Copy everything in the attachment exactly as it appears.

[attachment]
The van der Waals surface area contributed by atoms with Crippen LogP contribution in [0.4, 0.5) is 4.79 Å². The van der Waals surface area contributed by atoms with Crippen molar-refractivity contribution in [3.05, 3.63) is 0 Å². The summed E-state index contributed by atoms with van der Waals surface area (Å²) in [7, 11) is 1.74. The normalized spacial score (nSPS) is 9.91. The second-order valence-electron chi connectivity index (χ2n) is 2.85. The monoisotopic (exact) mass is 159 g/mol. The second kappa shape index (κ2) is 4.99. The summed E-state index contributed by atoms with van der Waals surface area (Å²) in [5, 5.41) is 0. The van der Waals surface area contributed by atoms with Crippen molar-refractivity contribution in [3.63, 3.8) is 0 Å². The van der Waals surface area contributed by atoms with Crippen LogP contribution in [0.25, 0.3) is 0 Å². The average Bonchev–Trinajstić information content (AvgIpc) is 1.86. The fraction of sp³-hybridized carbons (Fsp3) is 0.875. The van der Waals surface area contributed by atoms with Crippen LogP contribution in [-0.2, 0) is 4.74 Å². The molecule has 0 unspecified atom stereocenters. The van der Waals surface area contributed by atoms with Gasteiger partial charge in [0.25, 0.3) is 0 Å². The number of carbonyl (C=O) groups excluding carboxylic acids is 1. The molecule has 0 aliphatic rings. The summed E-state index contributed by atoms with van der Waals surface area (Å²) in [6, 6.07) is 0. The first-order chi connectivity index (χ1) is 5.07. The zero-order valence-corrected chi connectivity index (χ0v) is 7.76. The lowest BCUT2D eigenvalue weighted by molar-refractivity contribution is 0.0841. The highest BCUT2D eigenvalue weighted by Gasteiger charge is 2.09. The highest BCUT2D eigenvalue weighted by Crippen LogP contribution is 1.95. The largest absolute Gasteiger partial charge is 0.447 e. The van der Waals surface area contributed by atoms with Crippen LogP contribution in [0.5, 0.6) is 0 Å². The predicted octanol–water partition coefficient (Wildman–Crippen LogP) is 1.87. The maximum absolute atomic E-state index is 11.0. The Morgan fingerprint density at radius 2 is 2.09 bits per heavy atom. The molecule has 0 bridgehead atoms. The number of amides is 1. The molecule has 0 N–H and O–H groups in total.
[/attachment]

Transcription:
The van der Waals surface area contributed by atoms with Crippen LogP contribution in [0.4, 0.5) is 4.79 Å². The van der Waals surface area contributed by atoms with Crippen molar-refractivity contribution in [3.05, 3.63) is 0 Å². The summed E-state index contributed by atoms with van der Waals surface area (Å²) in [7, 11) is 1.74. The normalized spacial score (nSPS) is 9.91. The second-order valence-electron chi connectivity index (χ2n) is 2.85. The monoisotopic (exact) mass is 159 g/mol. The second kappa shape index (κ2) is 4.99. The summed E-state index contributed by atoms with van der Waals surface area (Å²) in [5, 5.41) is 0. The van der Waals surface area contributed by atoms with Crippen molar-refractivity contribution in [3.63, 3.8) is 0 Å². The van der Waals surface area contributed by atoms with Crippen LogP contribution in [0.25, 0.3) is 0 Å². The average Bonchev–Trinajstić information content (AvgIpc) is 1.86. The fraction of sp³-hybridized carbons (Fsp3) is 0.875. The van der Waals surface area contributed by atoms with Crippen LogP contribution in [-0.2, 0) is 4.74 Å². The molecule has 0 unspecified atom stereocenters. The van der Waals surface area contributed by atoms with Gasteiger partial charge in [0.25, 0.3) is 0 Å². The number of carbonyl (C=O) groups excluding carboxylic acids is 1. The molecule has 0 aliphatic rings. The summed E-state index contributed by atoms with van der Waals surface area (Å²) in [6, 6.07) is 0. The first-order chi connectivity index (χ1) is 5.07. The zero-order valence-corrected chi connectivity index (χ0v) is 7.76. The lowest BCUT2D eigenvalue weighted by molar-refractivity contribution is 0.0841. The highest BCUT2D eigenvalue weighted by Gasteiger charge is 2.09. The highest BCUT2D eigenvalue weighted by Crippen LogP contribution is 1.95. The largest absolute Gasteiger partial charge is 0.447 e. The van der Waals surface area contributed by atoms with Crippen LogP contribution in [0.5, 0.6) is 0 Å². The predicted octanol–water partition coefficient (Wildman–Crippen LogP) is 1.87. The maximum absolute atomic E-state index is 11.0. The Morgan fingerprint density at radius 2 is 2.09 bits per heavy atom. The molecule has 0 bridgehead atoms. The number of amides is 1. The molecule has 0 N–H and O–H groups in total.